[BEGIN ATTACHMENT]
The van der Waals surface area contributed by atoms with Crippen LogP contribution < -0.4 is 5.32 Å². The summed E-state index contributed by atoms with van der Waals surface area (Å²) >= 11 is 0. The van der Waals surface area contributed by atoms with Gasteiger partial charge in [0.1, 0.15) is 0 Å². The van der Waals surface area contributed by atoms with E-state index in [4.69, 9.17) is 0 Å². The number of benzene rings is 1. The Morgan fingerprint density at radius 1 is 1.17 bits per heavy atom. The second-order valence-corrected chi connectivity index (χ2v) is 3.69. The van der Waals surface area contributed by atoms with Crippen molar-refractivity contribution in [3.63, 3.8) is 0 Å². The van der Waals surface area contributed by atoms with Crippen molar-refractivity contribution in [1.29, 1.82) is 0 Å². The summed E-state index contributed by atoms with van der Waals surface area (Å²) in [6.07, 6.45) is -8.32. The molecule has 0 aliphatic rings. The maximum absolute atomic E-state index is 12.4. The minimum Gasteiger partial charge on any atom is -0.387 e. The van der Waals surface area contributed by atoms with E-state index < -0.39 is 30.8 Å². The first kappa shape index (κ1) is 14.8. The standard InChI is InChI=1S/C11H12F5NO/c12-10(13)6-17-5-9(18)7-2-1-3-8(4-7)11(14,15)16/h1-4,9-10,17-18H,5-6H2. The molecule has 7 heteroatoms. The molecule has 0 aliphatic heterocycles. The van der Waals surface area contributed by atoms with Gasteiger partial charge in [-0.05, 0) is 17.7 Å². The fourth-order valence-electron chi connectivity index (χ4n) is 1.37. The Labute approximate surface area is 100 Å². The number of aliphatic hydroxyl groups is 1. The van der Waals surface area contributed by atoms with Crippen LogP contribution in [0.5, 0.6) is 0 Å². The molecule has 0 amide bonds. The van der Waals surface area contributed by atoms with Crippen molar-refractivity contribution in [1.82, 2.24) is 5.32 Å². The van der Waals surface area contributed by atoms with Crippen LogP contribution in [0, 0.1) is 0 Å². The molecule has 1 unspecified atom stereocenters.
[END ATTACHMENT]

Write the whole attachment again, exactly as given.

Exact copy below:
The van der Waals surface area contributed by atoms with Crippen LogP contribution < -0.4 is 5.32 Å². The summed E-state index contributed by atoms with van der Waals surface area (Å²) >= 11 is 0. The van der Waals surface area contributed by atoms with Gasteiger partial charge in [0.1, 0.15) is 0 Å². The van der Waals surface area contributed by atoms with E-state index in [4.69, 9.17) is 0 Å². The number of benzene rings is 1. The Morgan fingerprint density at radius 1 is 1.17 bits per heavy atom. The second-order valence-corrected chi connectivity index (χ2v) is 3.69. The van der Waals surface area contributed by atoms with Crippen molar-refractivity contribution in [3.63, 3.8) is 0 Å². The van der Waals surface area contributed by atoms with Crippen molar-refractivity contribution in [1.29, 1.82) is 0 Å². The summed E-state index contributed by atoms with van der Waals surface area (Å²) in [6.07, 6.45) is -8.32. The molecule has 0 aliphatic rings. The maximum absolute atomic E-state index is 12.4. The minimum Gasteiger partial charge on any atom is -0.387 e. The van der Waals surface area contributed by atoms with E-state index < -0.39 is 30.8 Å². The first kappa shape index (κ1) is 14.8. The standard InChI is InChI=1S/C11H12F5NO/c12-10(13)6-17-5-9(18)7-2-1-3-8(4-7)11(14,15)16/h1-4,9-10,17-18H,5-6H2. The molecule has 7 heteroatoms. The molecule has 0 aliphatic heterocycles. The van der Waals surface area contributed by atoms with Gasteiger partial charge in [-0.05, 0) is 17.7 Å². The fourth-order valence-electron chi connectivity index (χ4n) is 1.37. The Labute approximate surface area is 100 Å². The number of aliphatic hydroxyl groups is 1. The van der Waals surface area contributed by atoms with Crippen LogP contribution in [0.5, 0.6) is 0 Å². The molecule has 0 amide bonds. The van der Waals surface area contributed by atoms with Crippen molar-refractivity contribution in [1.82, 2.24) is 5.32 Å². The van der Waals surface area contributed by atoms with Crippen LogP contribution in [0, 0.1) is 0 Å². The molecule has 1 unspecified atom stereocenters.